Snowden25 Sep 2016
Snowden is, as everyone’s been saying, Oliver Stone’s least dogmatic film. It is his least provocative, least paranoid, and probably most approachable. To my mind, Stone laid off the paranoia and grandiosity in this film because the truth is supposed to be scary enough. But that’s the ultimate irony of this story: although we should all be terrified of mass surveillance, without consent, we’re all basically mollified by the pleasures the Internet provides. Perhaps not even a loud a voice as Stone’s can shake us up enough to do something drastic about this. And that was Snowden’s ultimate fear, that even knowing all of this, the public would do nothing. That nothing would change.
JGL’s performance, though distracting for some, worked for me. For most of the runtime, I was along for the ride, buying wholly into his portrayal of Snowden. Even the voice acting, which I thought would bother me, worked out nicely. In one scene, in the Hong Kong hotel before he bids goodbye to his compatriots, Levitt’s reflection, in a window, is set against the backdrop of Hong Kong’s skyline. It was in that moment that I was taken out of the film, and marveled at how uncanny his likeness was to Snowden.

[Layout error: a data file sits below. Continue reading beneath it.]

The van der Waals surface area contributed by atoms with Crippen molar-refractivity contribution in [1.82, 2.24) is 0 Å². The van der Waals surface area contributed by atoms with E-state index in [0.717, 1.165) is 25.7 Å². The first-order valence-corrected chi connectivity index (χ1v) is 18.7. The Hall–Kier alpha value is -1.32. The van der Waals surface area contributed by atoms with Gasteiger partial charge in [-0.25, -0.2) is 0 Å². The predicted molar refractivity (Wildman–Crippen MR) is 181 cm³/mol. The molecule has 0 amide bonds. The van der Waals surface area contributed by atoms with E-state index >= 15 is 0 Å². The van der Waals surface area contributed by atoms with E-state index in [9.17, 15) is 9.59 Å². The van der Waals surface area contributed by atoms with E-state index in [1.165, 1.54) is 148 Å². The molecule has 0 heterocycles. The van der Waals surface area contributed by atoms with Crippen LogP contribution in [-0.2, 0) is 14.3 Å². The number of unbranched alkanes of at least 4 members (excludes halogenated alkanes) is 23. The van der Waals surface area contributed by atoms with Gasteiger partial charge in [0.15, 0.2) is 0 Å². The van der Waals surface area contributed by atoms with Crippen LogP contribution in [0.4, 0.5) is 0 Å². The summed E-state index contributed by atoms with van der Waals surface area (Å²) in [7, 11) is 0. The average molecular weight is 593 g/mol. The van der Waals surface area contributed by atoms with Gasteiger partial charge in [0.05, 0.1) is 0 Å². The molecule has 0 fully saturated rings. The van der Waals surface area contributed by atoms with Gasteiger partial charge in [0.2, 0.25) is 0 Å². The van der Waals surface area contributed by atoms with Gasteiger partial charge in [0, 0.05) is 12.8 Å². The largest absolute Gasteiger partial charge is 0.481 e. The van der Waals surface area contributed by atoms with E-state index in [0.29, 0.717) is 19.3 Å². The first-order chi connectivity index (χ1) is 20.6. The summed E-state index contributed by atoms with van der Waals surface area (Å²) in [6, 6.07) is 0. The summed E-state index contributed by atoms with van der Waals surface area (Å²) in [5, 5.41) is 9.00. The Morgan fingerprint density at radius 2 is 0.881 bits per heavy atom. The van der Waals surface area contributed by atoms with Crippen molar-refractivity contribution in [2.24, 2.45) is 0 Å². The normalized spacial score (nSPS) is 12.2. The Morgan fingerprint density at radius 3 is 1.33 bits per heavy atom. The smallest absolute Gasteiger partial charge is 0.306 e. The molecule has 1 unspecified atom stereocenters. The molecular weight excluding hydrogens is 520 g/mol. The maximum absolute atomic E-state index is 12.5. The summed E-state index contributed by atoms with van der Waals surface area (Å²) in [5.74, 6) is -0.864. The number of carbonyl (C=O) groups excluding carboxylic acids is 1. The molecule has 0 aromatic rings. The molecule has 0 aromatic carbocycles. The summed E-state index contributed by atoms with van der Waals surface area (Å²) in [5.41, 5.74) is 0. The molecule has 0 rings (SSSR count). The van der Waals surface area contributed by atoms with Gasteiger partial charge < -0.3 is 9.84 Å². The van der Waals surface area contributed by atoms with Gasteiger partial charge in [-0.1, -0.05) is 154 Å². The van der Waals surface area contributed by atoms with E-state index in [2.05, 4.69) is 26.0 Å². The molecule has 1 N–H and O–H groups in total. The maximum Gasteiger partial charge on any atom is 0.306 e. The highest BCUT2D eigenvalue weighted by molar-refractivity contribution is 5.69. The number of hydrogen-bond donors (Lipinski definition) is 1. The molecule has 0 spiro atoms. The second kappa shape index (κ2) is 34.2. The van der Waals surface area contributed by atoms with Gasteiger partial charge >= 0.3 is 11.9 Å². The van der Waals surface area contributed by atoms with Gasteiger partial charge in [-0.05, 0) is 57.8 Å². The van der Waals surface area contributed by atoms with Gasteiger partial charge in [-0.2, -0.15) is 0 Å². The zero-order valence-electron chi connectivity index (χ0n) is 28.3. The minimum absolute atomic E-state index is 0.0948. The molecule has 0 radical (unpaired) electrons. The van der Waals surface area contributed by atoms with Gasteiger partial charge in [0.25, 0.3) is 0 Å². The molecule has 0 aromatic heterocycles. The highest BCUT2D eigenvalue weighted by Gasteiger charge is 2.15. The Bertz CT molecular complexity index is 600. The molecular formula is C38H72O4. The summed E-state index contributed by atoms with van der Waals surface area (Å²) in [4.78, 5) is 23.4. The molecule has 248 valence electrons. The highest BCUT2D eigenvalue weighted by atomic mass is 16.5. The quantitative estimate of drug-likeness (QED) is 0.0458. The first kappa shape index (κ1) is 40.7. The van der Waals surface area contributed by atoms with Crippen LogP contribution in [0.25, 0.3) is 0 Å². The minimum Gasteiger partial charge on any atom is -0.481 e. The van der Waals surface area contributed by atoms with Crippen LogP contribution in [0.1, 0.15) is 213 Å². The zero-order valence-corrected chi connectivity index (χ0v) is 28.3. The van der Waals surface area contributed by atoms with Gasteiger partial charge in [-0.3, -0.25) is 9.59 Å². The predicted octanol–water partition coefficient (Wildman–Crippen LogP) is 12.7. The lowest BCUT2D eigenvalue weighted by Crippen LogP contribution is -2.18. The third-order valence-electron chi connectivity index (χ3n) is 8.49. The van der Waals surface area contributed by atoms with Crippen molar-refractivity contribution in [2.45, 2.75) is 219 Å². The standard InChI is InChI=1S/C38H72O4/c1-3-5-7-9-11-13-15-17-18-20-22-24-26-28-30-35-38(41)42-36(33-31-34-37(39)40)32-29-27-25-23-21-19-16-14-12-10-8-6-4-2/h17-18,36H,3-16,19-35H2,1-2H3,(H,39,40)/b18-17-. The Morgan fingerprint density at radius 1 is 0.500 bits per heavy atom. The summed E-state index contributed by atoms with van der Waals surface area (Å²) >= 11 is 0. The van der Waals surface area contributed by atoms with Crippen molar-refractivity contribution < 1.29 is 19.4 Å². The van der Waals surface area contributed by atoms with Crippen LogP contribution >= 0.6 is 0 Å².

Overall, the film is less successful than it’s documentary-sibling Citizenfour. It’s slightly overlong, the plotting and dramatic tension is not as compelling, and there’s little new information or feeling you get from watching it.